Cite this as: Meara, H. 2020 Challenges Facing the State Management of Historic Shipwrecks in English Territorial Waters, Internet Archaeology 54. https://doi.org/10.11141/ia.54.3
Funding challenges for maritime archaeology in the UK means that Historic England has to seek creative solutions to historic wreck management. This article details how historic shipwrecks in English territorial waters are protected, managed and conserved by Historic England, on behalf of the nation.
Public access to protected wreck sites by volunteers is a vital part of site management. Licensed volunteers act as custodians of the wrecks and carry out many hours of diving on site, undertaking survey, condition assessments and detailed excavation. The energy, enthusiasm and skills of volunteer licensees, who have dedicated countless hours and large amounts of resources to the study of the wrecks, ensure their protection in a sustainable way for future generations to enjoy.
Corresponding author: Hefin Meara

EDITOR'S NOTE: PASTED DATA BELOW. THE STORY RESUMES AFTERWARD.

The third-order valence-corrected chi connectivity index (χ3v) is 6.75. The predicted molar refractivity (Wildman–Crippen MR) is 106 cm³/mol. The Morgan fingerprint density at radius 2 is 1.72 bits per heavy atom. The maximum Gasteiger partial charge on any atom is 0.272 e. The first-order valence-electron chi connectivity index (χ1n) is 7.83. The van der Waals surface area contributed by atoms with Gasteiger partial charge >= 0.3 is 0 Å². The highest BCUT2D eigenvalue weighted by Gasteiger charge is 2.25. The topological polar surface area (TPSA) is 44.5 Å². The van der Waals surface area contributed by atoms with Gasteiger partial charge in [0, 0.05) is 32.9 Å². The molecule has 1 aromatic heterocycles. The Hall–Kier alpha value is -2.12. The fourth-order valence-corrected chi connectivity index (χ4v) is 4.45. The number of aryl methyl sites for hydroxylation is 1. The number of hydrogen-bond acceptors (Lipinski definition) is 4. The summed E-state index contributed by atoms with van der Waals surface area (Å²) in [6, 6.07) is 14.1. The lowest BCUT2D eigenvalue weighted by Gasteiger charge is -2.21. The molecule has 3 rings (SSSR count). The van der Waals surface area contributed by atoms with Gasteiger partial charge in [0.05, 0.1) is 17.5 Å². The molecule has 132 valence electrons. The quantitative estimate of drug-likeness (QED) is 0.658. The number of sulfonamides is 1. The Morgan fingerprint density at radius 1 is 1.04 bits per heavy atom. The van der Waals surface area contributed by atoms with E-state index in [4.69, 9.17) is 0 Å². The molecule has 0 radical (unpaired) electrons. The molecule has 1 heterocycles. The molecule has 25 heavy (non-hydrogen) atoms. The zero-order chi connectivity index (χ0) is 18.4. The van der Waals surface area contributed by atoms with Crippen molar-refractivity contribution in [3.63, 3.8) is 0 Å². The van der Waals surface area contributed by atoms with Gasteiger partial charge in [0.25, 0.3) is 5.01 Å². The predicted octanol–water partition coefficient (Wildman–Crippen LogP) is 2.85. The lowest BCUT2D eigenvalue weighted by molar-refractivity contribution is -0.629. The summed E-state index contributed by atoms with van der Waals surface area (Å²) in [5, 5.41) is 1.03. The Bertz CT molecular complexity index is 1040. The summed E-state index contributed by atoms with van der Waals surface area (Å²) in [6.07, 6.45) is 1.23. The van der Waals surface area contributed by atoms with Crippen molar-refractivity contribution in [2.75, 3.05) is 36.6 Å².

Maritime Archaeologist, National Listing and Marine Team, Policy and Evidence Group, Historic England, UK
Figure 1: Diver surveying a protected wreck. © CISMAS
Figure 2: Protected wreck sites in English waters © Historic England
Figure 3: Diver investigating a wreck site. © Wessex Archaeology
Figure 4: Protected wreck licensees © MSDS Marine
Figure 5: Diver on the Colossus dive trail. © CISMAS
Figure 6: Interpretation material for the Thorness Bay dive trail. © MSDS Marine
Figure 7: Rooswijk virtual dive trail © MSDS Marine
Figure 8: Diver recording the Colossus. © CISMAS
Figure 9: Excavation of the Colossus in 2012. © CISMAS
Figure 10: Lifting of the London gun carriage. © Historic England
Figure 11: The London Shipwreck exhibition. © Historic England
Figure 12: Diver on the wreck of the Arfon. © Bryan Jones
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